Singing Sands


[July 2003] William R. Corliss' in his 'Handbook of Unusual Natural Phenomena' has collected a number of accounts of this unusual phenomenon, also called 'booming sands' or 'musical sands'.

If you do a 'Google' search (July 2003) on "singing sands" you will encounter over 4,000 pages referring to this name, but most are simply the names of hotels or beach-side resorts! When I last did this search in 1998 I only came up with about 100 pages.

In Michigan there are the Singing Sands of Lake Michigan "Throughout this region the sands near the water's edge, in dry weather, emit a peculiar but definite and unmistakable sound when the foot of the pedestrain pushes through them in an abrasive way. This unusual sound from an unusual origin is a source of great delight to children and an inciter of the curiosity of their elders, who, however, rarely pursue the subject far enough to arrive at an explanation for it. " [RichardsonW.D.:"The singing sands of Lake Michigan" From Science[NY],Nov.28, 493-495(1919)].

"On Oct. 4, 1999 a crew from the UNR Geological Sciences program met Dr. Franco Nori of the University of Michigan, Dr. Nick Lancaster of the Desert Research Institute, and documentary filmmaker Brando Quilici at Sand Mountain about 90 minutes east of Reno. Dr. Nori had written an article for the Sept. 1997 Scientific American about booming and squeaking sand dunes; Dr. Lancaster had spent time tracking sand-dune movements in sub-Saharan Africa. Brando Quilici was preparing a segment on Sand Mountain for a video titled Burning Sands, which played on the Discovery Channel in 2000. [The Sound of Seismic Singing Sand].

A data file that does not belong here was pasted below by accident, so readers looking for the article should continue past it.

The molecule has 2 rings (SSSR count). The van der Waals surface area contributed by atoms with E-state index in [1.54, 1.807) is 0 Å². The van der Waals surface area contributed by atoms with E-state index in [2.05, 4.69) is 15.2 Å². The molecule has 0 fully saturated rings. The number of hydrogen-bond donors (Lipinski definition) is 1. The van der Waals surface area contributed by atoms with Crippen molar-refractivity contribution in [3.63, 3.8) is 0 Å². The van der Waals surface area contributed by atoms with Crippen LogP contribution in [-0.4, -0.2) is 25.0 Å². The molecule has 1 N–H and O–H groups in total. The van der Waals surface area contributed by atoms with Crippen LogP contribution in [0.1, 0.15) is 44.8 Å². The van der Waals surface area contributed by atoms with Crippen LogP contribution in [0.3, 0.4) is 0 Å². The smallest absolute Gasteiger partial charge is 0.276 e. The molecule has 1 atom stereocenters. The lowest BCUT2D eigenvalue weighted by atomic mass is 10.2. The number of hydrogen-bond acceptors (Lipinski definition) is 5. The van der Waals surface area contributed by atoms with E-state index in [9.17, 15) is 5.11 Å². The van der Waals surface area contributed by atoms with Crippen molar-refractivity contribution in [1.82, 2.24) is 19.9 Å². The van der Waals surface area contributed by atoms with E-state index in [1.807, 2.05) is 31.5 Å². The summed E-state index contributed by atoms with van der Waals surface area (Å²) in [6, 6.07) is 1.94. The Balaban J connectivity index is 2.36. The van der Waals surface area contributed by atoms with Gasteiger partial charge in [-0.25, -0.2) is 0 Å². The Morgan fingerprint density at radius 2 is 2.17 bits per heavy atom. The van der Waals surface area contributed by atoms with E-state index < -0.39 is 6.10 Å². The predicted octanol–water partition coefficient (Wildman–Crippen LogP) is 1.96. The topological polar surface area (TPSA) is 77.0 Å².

September 1997 Scientific American had an article by F. Nori describing how the sounds are produced.

There is an extensive bibliography of articles in newspapers and journals about 'booming sands' at Sound-Producing Sand Avalanches

There is an AIP radio program about them at Science Report Radio

There are sound recordings of it in Japan or in the Gobi Desert.

There is a student education site about sand that discusses Musical Sand at Rhode Island Beach Sand page

You can buy a video program about Raging Sands at Ambrose Video Publishing

An historical review of Wailing Sands is at 'The Wailing Sands' by Is'Dihara al-Hakima bint Durr

There is even a map of where to find them across the world at World Map of Singing Sands

The bottom line is that the physics of how the sound is produced and the special circumstances required are no longer a mystery, but still, I think it would be a wonderful personal experience to stand near one of these sand dunes and listen to its song!

I am still on the look out for more good sound files of this phenomenon and a few good pictures too!